A couple summers ago, I yelled “gonads!” across a classroom of laughing grad students. We wiped tears and covered red faces while during the first session of our human sexuality class, we shouted all the sex words we knew. Our professor – sex therapist Dae Sheridan – made a list of them on the board.
If we can get used to the words a person might associate with sex, she said, we can become counselors who can keep straight faces while the clients across from us use them.
The class, as it turned out, is among the best I ever took. Dr. Dae – who is brilliant and one of my mentors – agreed to talk with me about saving sex for marriage. Grateful!
AS: Rumor has it “nobody saves sex for marriage.” Is that true?
Dr. Dae: I absolutely don’t think that no one does! There might not be as high of a percentage of people who are waiting until marriage, (but) I do see an increase in people who are waiting to be in loving, committed relationships. Sex is everywhere, to sell everything, so its perceived that everybody’s doing it, but not really everybody is doing it.
AS: Are there advantages to saving sex for marriage? (If so, what are they?)
Dr. Dae: Having that trust in each other, that commitment, is huge. It creates that sense of being on the same page, being this person’s partner and teammate. If you’re talking about (saving sex until marriage), you’re obviously talking about it. You (potentially) have a working, healthy vocabulary about sexual matters. So many people are doing “it” but not talking about it. In our culture, we have a stigma still associated with talking openly about sexual matters. People don’t have really solid sexuality education, they don’t feel at ease discussing sexuality or sexual matters but they’re engaging in sexual activity. It’s crucial to be able to talk about your needs, concerns, and desires with your partner in order to have a happy, healthy, exciting, fun, mutually agreeable sex life.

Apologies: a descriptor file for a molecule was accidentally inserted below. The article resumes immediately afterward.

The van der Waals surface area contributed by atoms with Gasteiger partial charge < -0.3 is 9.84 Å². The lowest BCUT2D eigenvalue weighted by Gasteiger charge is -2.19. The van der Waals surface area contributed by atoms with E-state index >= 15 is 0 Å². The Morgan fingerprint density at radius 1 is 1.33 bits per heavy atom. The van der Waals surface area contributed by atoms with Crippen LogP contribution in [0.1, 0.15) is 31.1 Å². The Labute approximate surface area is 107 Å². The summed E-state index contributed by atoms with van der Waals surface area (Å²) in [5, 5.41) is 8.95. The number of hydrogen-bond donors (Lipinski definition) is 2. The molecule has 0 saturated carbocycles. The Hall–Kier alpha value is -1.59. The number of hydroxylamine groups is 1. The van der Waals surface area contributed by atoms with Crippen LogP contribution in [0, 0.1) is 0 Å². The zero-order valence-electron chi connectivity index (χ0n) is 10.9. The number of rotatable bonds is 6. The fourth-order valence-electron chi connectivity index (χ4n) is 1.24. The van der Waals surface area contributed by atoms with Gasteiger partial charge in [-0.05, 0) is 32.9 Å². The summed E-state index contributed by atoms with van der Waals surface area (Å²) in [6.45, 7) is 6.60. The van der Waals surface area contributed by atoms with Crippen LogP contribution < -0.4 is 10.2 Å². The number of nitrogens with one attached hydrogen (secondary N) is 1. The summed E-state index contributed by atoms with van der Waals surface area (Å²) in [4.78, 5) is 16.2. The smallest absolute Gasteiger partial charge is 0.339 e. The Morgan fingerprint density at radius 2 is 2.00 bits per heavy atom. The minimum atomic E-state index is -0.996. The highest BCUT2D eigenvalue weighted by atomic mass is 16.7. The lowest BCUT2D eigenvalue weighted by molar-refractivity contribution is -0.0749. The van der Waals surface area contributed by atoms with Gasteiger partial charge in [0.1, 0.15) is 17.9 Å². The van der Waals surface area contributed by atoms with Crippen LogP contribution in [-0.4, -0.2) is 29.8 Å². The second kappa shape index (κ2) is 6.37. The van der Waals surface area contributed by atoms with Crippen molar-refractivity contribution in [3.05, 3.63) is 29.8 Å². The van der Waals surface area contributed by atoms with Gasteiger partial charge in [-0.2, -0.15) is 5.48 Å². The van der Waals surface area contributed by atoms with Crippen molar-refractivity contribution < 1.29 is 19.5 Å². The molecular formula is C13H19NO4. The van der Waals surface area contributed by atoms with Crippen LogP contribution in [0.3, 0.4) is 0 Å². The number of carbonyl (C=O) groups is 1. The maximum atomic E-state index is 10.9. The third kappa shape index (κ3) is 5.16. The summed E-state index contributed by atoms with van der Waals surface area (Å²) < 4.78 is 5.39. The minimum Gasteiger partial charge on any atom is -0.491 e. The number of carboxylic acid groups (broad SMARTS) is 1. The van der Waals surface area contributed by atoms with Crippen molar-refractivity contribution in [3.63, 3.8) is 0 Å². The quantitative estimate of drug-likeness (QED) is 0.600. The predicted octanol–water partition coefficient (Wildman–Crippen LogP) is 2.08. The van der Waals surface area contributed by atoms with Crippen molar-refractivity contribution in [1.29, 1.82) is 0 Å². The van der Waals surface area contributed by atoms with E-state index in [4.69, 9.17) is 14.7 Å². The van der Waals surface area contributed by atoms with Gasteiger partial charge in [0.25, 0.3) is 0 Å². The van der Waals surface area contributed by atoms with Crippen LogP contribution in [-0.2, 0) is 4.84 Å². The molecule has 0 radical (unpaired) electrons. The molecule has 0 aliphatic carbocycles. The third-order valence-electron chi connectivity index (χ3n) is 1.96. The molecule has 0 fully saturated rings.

AS: Have you had clients who’ve saved sex for marriage (and generally speaking, what’s the most common reason a couple that saved sex might make an appointment with a sex therapist)?
Dr. Dae: Absolutely. That’s quite common in my office. The (first of the) top two reasons is the mechanics of sex. They feel like they’re just not getting it right. How your bodies may work sexually (is) newfound knowledge. It’s about practicing new skills. The second thing is messages you may have about sex. For so long, this is a thing you were not going to do. For many there is a negative connotation, that sex is bad, sex is dirty. All of a sudden, you’re supposed to do this with the love of your life, it’s supposed to be the most wonderful thing. A lot of my clients struggle with the letting go. People who save sex are more likely to talk about it, but some of them leave it at “we’re not going to do this.” The ones who don’t talk about it because they’re embarrassed or feel guilty or there’s shame involved have a much harder time learning about their bodies, sharing with their partner.